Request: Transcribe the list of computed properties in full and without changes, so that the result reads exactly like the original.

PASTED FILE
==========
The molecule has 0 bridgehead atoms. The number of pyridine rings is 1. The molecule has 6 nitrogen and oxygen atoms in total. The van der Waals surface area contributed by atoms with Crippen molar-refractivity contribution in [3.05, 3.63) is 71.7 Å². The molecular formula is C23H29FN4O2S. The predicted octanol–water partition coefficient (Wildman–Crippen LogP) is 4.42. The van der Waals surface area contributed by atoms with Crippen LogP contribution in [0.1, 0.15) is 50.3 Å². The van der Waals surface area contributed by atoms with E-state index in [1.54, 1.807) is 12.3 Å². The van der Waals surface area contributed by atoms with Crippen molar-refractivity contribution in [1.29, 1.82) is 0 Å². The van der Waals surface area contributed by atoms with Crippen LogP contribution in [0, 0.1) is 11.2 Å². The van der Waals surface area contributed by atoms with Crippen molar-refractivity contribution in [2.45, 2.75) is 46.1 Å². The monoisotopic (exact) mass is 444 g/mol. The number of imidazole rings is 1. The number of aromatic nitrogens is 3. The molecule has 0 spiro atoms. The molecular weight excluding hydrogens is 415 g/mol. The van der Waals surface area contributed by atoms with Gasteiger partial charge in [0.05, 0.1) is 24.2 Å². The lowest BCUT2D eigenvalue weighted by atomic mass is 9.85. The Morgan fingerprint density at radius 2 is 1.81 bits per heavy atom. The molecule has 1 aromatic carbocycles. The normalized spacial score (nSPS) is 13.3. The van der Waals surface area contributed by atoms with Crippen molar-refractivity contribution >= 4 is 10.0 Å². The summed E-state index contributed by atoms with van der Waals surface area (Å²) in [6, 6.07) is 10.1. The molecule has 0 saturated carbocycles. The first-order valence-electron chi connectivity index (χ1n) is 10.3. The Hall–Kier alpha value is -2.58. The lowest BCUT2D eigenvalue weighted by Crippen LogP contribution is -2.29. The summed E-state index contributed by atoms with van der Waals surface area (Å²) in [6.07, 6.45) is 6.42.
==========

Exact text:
The molecule has 0 bridgehead atoms. The number of pyridine rings is 1. The molecule has 6 nitrogen and oxygen atoms in total. The van der Waals surface area contributed by atoms with Crippen molar-refractivity contribution in [3.05, 3.63) is 71.7 Å². The molecular formula is C23H29FN4O2S. The predicted octanol–water partition coefficient (Wildman–Crippen LogP) is 4.42. The van der Waals surface area contributed by atoms with Crippen LogP contribution in [0.1, 0.15) is 50.3 Å². The van der Waals surface area contributed by atoms with E-state index in [1.54, 1.807) is 12.3 Å². The van der Waals surface area contributed by atoms with Crippen molar-refractivity contribution in [1.29, 1.82) is 0 Å². The van der Waals surface area contributed by atoms with Crippen LogP contribution in [0, 0.1) is 11.2 Å². The van der Waals surface area contributed by atoms with Crippen molar-refractivity contribution in [2.45, 2.75) is 46.1 Å². The monoisotopic (exact) mass is 444 g/mol. The number of imidazole rings is 1. The number of aromatic nitrogens is 3. The molecule has 0 spiro atoms. The molecular weight excluding hydrogens is 415 g/mol. The van der Waals surface area contributed by atoms with Gasteiger partial charge in [0.05, 0.1) is 24.2 Å². The lowest BCUT2D eigenvalue weighted by atomic mass is 9.85. The Morgan fingerprint density at radius 2 is 1.81 bits per heavy atom. The molecule has 1 aromatic carbocycles. The normalized spacial score (nSPS) is 13.3. The van der Waals surface area contributed by atoms with Crippen molar-refractivity contribution >= 4 is 10.0 Å². The summed E-state index contributed by atoms with van der Waals surface area (Å²) in [6, 6.07) is 10.1. The molecule has 0 saturated carbocycles. The first-order valence-electron chi connectivity index (χ1n) is 10.3. The Hall–Kier alpha value is -2.58. The lowest BCUT2D eigenvalue weighted by Crippen LogP contribution is -2.29. The summed E-state index contributed by atoms with van der Waals surface area (Å²) in [6.07, 6.45) is 6.42.